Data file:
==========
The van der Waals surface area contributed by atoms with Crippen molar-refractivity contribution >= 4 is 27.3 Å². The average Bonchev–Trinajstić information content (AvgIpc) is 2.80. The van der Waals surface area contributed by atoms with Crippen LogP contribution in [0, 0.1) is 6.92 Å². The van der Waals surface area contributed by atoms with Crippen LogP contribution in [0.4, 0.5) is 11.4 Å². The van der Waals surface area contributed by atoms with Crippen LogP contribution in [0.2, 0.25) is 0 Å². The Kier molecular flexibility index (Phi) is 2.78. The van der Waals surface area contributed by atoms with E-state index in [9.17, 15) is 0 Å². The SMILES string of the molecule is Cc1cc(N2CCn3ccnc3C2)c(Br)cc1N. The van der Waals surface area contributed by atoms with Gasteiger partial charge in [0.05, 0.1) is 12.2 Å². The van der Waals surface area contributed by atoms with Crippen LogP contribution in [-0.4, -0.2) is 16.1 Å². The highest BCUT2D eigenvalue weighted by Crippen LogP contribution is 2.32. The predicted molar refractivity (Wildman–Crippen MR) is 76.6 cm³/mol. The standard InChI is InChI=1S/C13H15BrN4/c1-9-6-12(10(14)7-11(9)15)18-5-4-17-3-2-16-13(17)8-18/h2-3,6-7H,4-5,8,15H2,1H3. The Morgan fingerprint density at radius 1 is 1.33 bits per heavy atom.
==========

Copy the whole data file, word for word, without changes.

The van der Waals surface area contributed by atoms with Crippen molar-refractivity contribution >= 4 is 27.3 Å². The average Bonchev–Trinajstić information content (AvgIpc) is 2.80. The van der Waals surface area contributed by atoms with Crippen LogP contribution in [0, 0.1) is 6.92 Å². The van der Waals surface area contributed by atoms with Crippen LogP contribution in [0.4, 0.5) is 11.4 Å². The van der Waals surface area contributed by atoms with Crippen LogP contribution in [0.2, 0.25) is 0 Å². The Kier molecular flexibility index (Phi) is 2.78. The van der Waals surface area contributed by atoms with E-state index in [9.17, 15) is 0 Å². The SMILES string of the molecule is Cc1cc(N2CCn3ccnc3C2)c(Br)cc1N. The van der Waals surface area contributed by atoms with Gasteiger partial charge in [0.05, 0.1) is 12.2 Å². The van der Waals surface area contributed by atoms with Crippen LogP contribution in [-0.4, -0.2) is 16.1 Å². The highest BCUT2D eigenvalue weighted by Crippen LogP contribution is 2.32. The predicted molar refractivity (Wildman–Crippen MR) is 76.6 cm³/mol. The standard InChI is InChI=1S/C13H15BrN4/c1-9-6-12(10(14)7-11(9)15)18-5-4-17-3-2-16-13(17)8-18/h2-3,6-7H,4-5,8,15H2,1H3. The Morgan fingerprint density at radius 1 is 1.33 bits per heavy atom.